The term Thysanoptera was first used by the Irish entomologist A.
THYSANOPTERA (Oiaavos, a fringe, and 7rTepbv, a wing), a term used in zoological classification for a small order of the class Hexapoda.
Many species of Thysanoptera are known to be habitually parthenogenetic. The eggs are laid on the food-plant, those females possessed of an ovipositor cutting through the epidermis and placing their eggs singly within the plant-tissues; a single female may take five or six weeks to deposit all her eggs.
Thysanoptera are found on the leaves and in the blossoms of plants.
While the majority of the Thysanoptera are thus vegetarian in their diet, and are frequently injurious in farm and garden, some species, at least occasionally, adopt a predaceous habit, killing aphids and small mites (so-called "red-spiders") and sucking their juices.
The usual variations in habit that characterize plant-feeding insects are exhibited by the Thysanoptera some species being found only on one particular food-plant, while others thrive indifferently on a large assortment.
The Thysanoptera are probably world-wide in their range, but they have hardly been studied outside Europe and North America.
Tubulifera: This division comprises but a single family - the Phloeothripidae; the species are not numerous, but some of them are of large size for Thysanoptera, as much as 8 mm.
- The number of important writings on the Thysanoptera is not large.
Injurious insects occur among the following orders: Coleoptera, Hymenoptera, Lepidoptera, Diptera, Hemiptera (both heteroptera and homoptera), Orthoptera, Neuroptera and Thysanoptera.
The nymph of a thrips-insect (Thysanoptera) is sluggish, its legs and wings being sheathed by a delicate membrane, while the nymph of the male scaleinsect rests enclosed beneath a waxy covering.
of Ephemeridae and in the quiescent or resting stages of Thysanoptera, Aleurodidae and Coccidae.
The sub-imago of the Ephemeroptera suggests that a moult, after the wings had become functional, was at one time general among the Hexapoda, and that the resting nymph of the Thysanoptera or the pupa of the Endopterygota represents a formerly active stage in the life-history.
This order can be traced with certainty back to the early Jurassic epoch, while the Permian fossil Eugereon, and the living order - specially modified in many respects - of the Thysanoptera indicate steps by which the aberrant suctorial and piercing mouth of the Hemiptera may have been developed from the biting mouth of primitive Isopteroids, by the elongation of some parts and the suppression of others.
Orders: Dermaptera, Orthoptera, Plecoptera, Isoptera, Corrodentia, Ephemoptera, Odonata, Thysanoptera, Hemiptera, Anoplura.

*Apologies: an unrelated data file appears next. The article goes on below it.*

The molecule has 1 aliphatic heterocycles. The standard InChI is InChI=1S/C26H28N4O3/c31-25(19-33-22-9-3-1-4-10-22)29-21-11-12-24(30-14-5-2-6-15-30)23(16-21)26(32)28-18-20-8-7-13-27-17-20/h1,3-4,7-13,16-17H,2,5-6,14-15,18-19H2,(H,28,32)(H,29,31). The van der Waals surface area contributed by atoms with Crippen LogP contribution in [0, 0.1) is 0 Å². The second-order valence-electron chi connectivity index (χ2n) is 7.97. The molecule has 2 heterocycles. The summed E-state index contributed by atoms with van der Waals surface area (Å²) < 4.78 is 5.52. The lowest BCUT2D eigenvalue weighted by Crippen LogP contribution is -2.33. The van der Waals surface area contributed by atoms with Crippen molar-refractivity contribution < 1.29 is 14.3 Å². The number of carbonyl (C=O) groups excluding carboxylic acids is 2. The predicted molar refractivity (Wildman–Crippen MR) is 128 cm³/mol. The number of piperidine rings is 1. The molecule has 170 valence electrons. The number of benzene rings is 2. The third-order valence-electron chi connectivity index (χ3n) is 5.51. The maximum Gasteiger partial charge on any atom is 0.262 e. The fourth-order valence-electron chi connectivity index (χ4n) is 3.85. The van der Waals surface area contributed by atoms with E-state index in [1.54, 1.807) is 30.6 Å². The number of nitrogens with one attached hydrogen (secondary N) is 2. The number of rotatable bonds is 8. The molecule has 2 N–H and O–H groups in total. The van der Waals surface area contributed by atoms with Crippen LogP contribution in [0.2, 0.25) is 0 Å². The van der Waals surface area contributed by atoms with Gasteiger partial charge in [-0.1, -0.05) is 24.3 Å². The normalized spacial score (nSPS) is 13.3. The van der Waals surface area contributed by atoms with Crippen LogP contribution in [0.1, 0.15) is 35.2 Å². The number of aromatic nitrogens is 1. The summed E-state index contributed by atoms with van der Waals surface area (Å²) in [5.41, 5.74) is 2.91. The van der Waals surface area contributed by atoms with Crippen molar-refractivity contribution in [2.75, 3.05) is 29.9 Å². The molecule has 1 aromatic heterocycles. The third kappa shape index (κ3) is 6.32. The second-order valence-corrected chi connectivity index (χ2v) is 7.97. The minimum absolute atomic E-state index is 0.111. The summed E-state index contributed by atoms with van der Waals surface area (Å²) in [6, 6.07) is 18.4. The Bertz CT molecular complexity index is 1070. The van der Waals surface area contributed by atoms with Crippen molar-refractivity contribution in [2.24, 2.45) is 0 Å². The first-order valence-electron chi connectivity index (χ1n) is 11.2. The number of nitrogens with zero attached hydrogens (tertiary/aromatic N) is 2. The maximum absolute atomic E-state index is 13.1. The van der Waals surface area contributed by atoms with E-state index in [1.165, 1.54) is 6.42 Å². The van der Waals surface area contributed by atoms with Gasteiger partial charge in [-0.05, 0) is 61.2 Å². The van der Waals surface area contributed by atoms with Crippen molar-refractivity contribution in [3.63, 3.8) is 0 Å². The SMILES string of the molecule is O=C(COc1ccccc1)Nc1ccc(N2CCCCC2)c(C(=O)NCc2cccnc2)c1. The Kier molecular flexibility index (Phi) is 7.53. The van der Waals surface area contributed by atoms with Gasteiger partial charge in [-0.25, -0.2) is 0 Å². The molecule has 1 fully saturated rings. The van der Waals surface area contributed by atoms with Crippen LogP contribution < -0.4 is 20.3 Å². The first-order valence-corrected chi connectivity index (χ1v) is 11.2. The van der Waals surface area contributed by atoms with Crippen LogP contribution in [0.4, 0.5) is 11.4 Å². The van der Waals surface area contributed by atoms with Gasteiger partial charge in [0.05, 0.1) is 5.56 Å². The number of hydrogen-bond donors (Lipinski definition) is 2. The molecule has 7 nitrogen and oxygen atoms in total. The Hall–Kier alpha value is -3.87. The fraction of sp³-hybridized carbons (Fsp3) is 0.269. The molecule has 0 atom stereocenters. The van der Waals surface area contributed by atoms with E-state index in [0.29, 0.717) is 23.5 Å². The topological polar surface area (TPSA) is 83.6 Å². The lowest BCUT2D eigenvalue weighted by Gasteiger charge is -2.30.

For a general account of the structure, development and relationships of insects, see Arthropoda and Hexapoda, while details of the form, habits and classification of insects will be found in articles on the various orders or groups of orders (Aptera, Coleoptera, Dipteria,Hemiptera,Hymenoptera,Lepidoptera,Neuroptera, Orthoptera, Thysanoptera), and in special articles on the more familiar divisions (ANT, BEE, Dragon-Fly, Earwig, &c.).
Since then various authors have incorporated the Thysanoptera with one of the large orders, some, following Linnaeus, regarding them as Hemiptera, others grouping with them the Orthoptera or Pseudoneurop- (The illustrations in this article are all after tera."
Uzel, Monographie der Ordnung Thysanoptera, and are used with his agree with Haliday and Burpermission.) meister in allowing the ThysanFIG.
The Thysanoptera, small insects with firmly chitinized cuticle, are recognized by the combination of imperfectly suctorial jaws - the mandibles acting as piercers and maxillae retaining their palps (see fig.
In their life-history the Thysanoptera belong to the Exopterygote division of the Hexapoda (q.v.).
Its condition thus recalls the pupal instar of the higher (Endopterygote) Hexapoda; and the Thysanoptera, though few in number, are seen to be of great interest to the student, exhibiting at once a transition between the biting and the suctorial mouth, and the passage from " incomplete " to " complete " metamorphosis.
In two of the three families of Thysanoptera the female has a conspicuous ovipositor (fig.
The internal structure of the Thysanoptera has been studied by (After H.
tion of the nervous system and in the a, Anterior; b, pof presence of four Malpighian (excretory) terior process of tubes the Thysanoptera resemble the ovipositor.
Some Thysanoptera habitually dwell on the under-surface of leaves, and others periodically migrate to roots.
While the majority of the Thysanoptera are thus vegetarian in their diet, and are frequently injurious in farm and garden, some species, at least occasionally, adopt a predaceous habit, killing aphids and small mites (so-called " red-spiders ") and sucking their juices.
Only about 150 species of Thysanoptera are known; the European species with a few exotic forms have been described by Uzel, the North American by Hinds.
Uzel's Monographie der Ordnung Thysanoptera (Koniggratz, 1895; in the Czech language.
Includes three families of Thrips (see Thysanoptera).
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